Year of release

Days to anthesisa

Days to physiological maturitya

Number of tillers/m2

Yield (g/m2)

Well water

Water stress

Well water

Water stress

LOK-1

S-308 × S-331 (Sonalika × Chhotilarma)

1979

57–65

81–86

335

289

426

396

HD-2189

HD 1963/HD 1931

1980

68–72

86–102

348

261

454

405

NIAW-34

CIANO-79/(SIB)Parula

1997

62–70

88–108

309

273

394

368

NIAW-301

Seri-82/Hork

2002

65–70

90–105

325

286

404

370

CD (p = 0.05)

Between stress levels at same variety

21.9

24.95

Between varieties at same stress level

24.15

27.59

aBased on experimental data

Measurements and analyses

Soil moisture measurements

Soil samples from each experimental unit were collected in aluminum boxes with secure lids every week at two depths (15 and 30 cm) by using augers. The samples were weighed immediately and then oven dried at 105 °C for 72 h for determining soil moisture content by gravimetric method (Fig. 1).
Fig. 1

Soil moisture status in well water and water stress plots during wheat grain filling stage in 2014–15 crop seasons

Grain growth

At anthesis, 65–70 identical main shoot spikes of each cultivar from every experimental units were ear marked. Five spikes were harvested to measure grain dry weight at every 3rd or 4th day beginning from day of anthesis till 30 days after anthesis (physiological maturity). The harvested spikes were dried in an oven at 70 °C for 72 h. Grains were separated from the middle six spikelets of each of the five spikes for measuring SGW (Laxman et al. 2014). Grain dry weight (mg) of each cultivar plotted against growing degree days after anthesis (GDDAA).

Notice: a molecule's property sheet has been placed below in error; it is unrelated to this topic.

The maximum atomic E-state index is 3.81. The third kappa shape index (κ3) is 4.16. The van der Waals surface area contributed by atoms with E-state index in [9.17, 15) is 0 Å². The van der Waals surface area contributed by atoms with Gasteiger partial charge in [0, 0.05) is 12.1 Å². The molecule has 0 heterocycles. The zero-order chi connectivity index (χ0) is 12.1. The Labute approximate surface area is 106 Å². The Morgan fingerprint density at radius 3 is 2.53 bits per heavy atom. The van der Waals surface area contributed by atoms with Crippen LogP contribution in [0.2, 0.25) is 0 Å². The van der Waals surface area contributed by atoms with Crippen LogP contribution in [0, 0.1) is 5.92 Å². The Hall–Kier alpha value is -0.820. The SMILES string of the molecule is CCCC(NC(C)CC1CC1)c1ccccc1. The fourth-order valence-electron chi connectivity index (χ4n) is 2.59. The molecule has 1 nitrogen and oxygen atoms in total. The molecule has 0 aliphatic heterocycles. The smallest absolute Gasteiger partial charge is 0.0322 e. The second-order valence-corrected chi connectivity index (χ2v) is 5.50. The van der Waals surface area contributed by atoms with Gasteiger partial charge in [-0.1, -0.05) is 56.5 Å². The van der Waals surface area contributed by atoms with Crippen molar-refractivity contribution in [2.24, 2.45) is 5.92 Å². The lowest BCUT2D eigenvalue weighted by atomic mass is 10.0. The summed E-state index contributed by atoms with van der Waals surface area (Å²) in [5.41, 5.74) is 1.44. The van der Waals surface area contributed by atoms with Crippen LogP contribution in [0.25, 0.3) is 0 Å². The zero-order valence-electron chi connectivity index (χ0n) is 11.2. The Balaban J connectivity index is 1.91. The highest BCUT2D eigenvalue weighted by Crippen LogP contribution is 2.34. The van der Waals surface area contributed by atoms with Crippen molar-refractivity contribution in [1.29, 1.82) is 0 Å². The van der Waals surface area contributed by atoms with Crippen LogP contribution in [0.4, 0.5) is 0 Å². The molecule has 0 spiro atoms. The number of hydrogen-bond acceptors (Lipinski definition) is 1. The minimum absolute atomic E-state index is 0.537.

Sink limitation

At 50% anthesis, four pairs of identical main-stem spikes (a total of 8) were selected and tagged in each plot (Ma et al. 1996). Since the spikes in each pair had the same number of spikelets, alternate spikelets from one of the spikes were removed by hand to reduce the sink size by 50% while other spike was kept as a control. It was assumed that the removal of half of the spikelets will double the assimilate supply to the remaining spikelets on the spikes if source is a limiting factor. At maturity, the ears were harvested separately and grains were separated from the spike manually for recording the number of spikelets, grains per spike and grain weight. SGW was measured by dividing the grain weight per spike at approximately 12% moisture level by the number of grains per spike.

Source limitation